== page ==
'It's never been there to praise war,' says lieutenant after Holy Roller vandalized

A passerby spotted blue, anti-war graffiti on the city's best-known military monument Saturday. For members of the 1st Hussars the monument represents loss, remembrance, as well as hope.

The military monument was defaced earlier this weekend

A passerby noted the anti-war graffiti on the city's best-known war monument Saturday morning. (Submitted by Grant MacDonald)

After being defaced with graffiti, London's Holy Roller is once again sporting it's iconic green colour in full. 

On Saturday morning, Grant MacDonald said he was on his regular walk when he spotted blue, anti-war graffiti that read 'F--k war' on the city's best-known military monument. 

"I was very upset," said MacDonald, whose grandfather served during the Second World War. "It's defacing all the veterans that have fought and have died for our country."

MacDonald took to social media to report what he had seen to the London Police Service. 

It was retweeted by Stuart Betts, the police service's deputy chief, with the comment "Very sad to see such desecration!"

The Sherman tank, which has stood on display at Victoria park since 1956, landed with London's 1st Hussars regiment at Juno Beach on D-Day, June 6, 1944 and assisted in the Allies liberation of France, Belgium and Holland, taking part in 18 major battles.

Symbol of loss and remembrance

"The Holy Roller is a symbol of loss, it's a symbol of remembrance for the regiment, but it also represents hope for the future that there are people out there willing to step up and give up their lives to help make the world a better place," said Lt. Col. Allan Finney, commander of the 1st Hussars, a Primary Reserve Armoured Reconnaissance Regiment of the Canadian Army.

As a soldier, Finney said he fully believes there should be no more wars, however, defacing the monument was not the way to go about expressing those sentiments.

"It has never been there to glorify the war. It's never been there to praise war. That's not its purpose. It's there to remember that war is deadly and it's costly, not only to the soldiers, but it tears apart the lives of families back here in Canada as well."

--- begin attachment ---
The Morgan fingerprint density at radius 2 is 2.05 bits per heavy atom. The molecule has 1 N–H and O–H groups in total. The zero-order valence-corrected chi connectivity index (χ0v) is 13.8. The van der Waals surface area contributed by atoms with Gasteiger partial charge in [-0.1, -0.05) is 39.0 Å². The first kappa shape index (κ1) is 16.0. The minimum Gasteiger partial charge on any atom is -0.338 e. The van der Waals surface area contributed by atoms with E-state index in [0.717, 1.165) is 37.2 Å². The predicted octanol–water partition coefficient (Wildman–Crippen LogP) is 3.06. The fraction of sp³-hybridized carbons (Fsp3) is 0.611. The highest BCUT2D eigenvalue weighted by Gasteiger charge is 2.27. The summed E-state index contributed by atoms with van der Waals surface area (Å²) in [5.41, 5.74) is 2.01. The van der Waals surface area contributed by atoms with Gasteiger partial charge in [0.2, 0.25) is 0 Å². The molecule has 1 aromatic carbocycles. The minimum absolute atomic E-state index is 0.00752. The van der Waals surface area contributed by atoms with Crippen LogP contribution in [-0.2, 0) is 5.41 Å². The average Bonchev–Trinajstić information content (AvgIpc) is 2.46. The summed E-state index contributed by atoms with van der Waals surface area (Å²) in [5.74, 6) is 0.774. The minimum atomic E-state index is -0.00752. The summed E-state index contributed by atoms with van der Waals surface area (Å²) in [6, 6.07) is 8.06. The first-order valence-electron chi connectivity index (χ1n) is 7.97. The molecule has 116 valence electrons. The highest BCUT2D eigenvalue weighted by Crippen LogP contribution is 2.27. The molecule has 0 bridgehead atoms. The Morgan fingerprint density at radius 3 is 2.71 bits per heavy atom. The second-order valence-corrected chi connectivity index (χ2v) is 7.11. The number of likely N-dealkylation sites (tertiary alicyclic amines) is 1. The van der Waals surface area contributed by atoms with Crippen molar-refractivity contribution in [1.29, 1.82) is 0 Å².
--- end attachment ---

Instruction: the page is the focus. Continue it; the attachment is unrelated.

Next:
"The monument itself is there to help us remember the cost, the pain, the suffering, but it also helps that we don't forget that it brought liberation to many people that were oppressed," he said, adding the freedoms Canadians enjoy today are thanks to soldiers and vehicles like the Holy Roller.

By Saturday afternoon, members of the 1st Hussars were covering up the graffiti. They had the exact colour paint in stock. (Submitted by James Ross)

Finney said within hours of being made aware of the vandalism, members of the 1st Hussars were on site and painted over the graffiti. 

A London police spokesperson told CBC News Sunday they had been made aware of the situation. 

Finney said this was not the first time the monument had been vandalized. 

"It has been happening pretty much ever since the Holy Roller has been there as a monument."

He said social media has become flooded with comments asking the regiment to move the tank back onto the base to better protect it. 

"We've actually thought about that, but in the end, it's meant to be something that people from around the community, around the city can easily go and see and contemplate."

Last year, the 1st Hussars launched a $250,000 fundraising campaign to restore the tank. 

They're hoping to have teams remove the Holy Roller from its pad after this year's D-Day ceremonies and take it to a workshop for a complete restoration, where it will be stripped down, sandblasted, geared up with new parts, repainted and then put back on the pad in Victoria time in time for D-Day ceremonies in 2022.

As of April, the campaign had raised more than $95,000. 

"We may be able to install one or two benches so people can just go sit down and reflect on the war, on the cost of war and, hopefully, be able to influence future generations to avoid war, if at all possible."


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